If Lambert painted this group portrait from life, he must have done so in Paris after he arrived there on 3 February 1901 and before April 1902 when Hugh Ramsay left Paris for London. The image of Ramsay closely follows Lambert’s c.1901 full-face portrait of his friend. Ambrose Patterson returned to Paris from abroad in 1901, when he studied at the Académies Colarossi and Delécluze with Lambert and Ramsay, and lived in a studio in the same building as Ramsay. If painted in Paris, the figure on the right is likely to be one of Lambert’s Parisian acquaintances, and given the book in his hand he may be a writer, and probably Arthur Adams.
The format of the painting is similar to that of Lambert’s mythological painting Death of Adonis c.1901 (cat.14),but it also resembles – with its frieze-like arrangement of figures and its central figure holding a bowl as if making an oblation – Rogier van der Weyden’s Christian altarpiece Braque family triptych c.1450, which Lambert would have seen in the Louvre. It is probable that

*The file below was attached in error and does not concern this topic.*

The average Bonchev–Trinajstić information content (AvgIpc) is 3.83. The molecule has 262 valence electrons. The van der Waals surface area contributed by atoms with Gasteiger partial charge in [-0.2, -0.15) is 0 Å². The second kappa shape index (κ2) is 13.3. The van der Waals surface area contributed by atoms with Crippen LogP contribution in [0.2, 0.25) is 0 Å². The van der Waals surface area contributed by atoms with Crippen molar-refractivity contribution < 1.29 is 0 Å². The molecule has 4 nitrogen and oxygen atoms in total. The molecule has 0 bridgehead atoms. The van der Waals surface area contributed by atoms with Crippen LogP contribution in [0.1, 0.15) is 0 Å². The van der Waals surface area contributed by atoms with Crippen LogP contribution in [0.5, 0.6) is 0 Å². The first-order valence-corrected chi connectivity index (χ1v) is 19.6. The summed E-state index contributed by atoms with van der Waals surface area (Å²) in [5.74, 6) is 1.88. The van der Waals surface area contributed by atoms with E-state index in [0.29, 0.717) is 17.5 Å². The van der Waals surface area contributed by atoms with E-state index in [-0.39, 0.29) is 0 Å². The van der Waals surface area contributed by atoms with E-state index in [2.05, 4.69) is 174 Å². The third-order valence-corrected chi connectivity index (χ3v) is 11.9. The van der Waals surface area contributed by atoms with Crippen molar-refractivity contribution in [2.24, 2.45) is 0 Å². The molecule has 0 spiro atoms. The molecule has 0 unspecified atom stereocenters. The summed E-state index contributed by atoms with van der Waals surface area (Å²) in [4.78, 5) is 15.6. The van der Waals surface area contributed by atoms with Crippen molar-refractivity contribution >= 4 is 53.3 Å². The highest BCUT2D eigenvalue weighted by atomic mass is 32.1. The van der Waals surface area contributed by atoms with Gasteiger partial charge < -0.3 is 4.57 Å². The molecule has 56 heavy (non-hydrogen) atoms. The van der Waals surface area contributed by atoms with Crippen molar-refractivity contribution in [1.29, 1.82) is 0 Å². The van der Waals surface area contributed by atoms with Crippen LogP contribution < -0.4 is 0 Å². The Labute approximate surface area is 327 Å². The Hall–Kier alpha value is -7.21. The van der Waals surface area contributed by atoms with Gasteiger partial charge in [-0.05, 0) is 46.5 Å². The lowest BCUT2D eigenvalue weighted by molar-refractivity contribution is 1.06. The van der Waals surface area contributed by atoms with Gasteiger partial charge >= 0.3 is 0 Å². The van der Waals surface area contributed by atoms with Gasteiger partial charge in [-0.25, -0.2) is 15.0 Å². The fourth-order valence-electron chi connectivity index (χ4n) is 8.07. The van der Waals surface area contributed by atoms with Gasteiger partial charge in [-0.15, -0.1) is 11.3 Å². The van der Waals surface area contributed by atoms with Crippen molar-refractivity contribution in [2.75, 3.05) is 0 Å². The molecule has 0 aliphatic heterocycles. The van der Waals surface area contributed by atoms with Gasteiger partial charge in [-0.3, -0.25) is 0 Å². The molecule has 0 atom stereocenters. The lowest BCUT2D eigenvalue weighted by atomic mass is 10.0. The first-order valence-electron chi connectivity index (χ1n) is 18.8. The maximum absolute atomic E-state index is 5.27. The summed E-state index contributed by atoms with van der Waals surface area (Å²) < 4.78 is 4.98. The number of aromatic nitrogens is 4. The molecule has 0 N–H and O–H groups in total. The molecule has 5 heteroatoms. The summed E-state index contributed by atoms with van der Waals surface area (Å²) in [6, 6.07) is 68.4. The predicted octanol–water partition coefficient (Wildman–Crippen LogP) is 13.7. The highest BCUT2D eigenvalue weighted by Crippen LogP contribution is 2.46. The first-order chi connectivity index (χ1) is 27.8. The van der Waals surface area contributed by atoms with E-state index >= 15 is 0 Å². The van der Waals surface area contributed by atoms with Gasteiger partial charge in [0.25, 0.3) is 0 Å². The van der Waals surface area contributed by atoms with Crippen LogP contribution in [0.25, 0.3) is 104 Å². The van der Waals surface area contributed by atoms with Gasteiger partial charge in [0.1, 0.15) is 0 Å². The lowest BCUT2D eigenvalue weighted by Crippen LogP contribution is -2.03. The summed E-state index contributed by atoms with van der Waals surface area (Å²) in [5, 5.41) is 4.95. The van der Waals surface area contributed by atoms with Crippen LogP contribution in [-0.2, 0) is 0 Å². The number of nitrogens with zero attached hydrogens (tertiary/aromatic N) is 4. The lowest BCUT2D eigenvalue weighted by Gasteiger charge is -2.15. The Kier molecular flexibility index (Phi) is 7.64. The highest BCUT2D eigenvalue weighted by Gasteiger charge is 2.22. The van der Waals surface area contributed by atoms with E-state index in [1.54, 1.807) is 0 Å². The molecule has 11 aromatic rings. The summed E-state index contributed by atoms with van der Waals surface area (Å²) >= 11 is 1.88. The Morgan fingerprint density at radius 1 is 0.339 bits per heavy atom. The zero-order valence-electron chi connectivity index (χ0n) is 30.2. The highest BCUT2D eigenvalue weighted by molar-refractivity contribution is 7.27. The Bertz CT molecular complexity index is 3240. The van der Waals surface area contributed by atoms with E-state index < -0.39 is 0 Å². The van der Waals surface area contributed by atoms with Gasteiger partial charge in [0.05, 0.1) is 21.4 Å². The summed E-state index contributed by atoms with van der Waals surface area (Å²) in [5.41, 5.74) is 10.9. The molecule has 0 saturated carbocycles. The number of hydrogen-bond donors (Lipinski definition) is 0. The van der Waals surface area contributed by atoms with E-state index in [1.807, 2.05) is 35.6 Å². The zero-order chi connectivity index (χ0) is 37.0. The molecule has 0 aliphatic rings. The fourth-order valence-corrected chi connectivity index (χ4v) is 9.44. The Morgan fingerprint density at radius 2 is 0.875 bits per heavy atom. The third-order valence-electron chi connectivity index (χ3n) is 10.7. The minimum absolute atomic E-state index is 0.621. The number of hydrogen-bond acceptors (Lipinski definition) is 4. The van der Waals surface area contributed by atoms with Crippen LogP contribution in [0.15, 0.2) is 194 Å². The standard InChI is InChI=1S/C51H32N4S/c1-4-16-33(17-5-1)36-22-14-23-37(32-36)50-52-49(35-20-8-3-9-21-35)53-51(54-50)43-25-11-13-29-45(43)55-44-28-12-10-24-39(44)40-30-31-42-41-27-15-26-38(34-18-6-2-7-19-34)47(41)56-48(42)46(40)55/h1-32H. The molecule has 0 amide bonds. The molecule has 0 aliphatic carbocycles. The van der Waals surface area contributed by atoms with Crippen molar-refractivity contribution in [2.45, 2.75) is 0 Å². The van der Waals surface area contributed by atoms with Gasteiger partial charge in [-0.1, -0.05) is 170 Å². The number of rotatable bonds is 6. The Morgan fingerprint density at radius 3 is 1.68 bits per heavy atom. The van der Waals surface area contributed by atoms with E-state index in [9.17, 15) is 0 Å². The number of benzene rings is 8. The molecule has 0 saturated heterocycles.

Lambert intended the image to be a symbolic homage to the arts, with Patterson and Ramsay signifying classical and modern culture, the outer figures art and writing, and his wife Amy eternal female creativity.
Sarah Engledow has suggested that in form and composition the painting resembles a decorative piece destined to hang over a door in a large, high-ceilinged house, and that it refers to the expatriate experience, teaming a medieval European castle with an Australian sheep and tree stump. She suggests that the figures wear various expressions of playfulness, pensiveness and gravity, and that their mixture of attitudes and outfits creates a puzzle that simultaneously intrigues and excludes (Engledow 2005, p.26).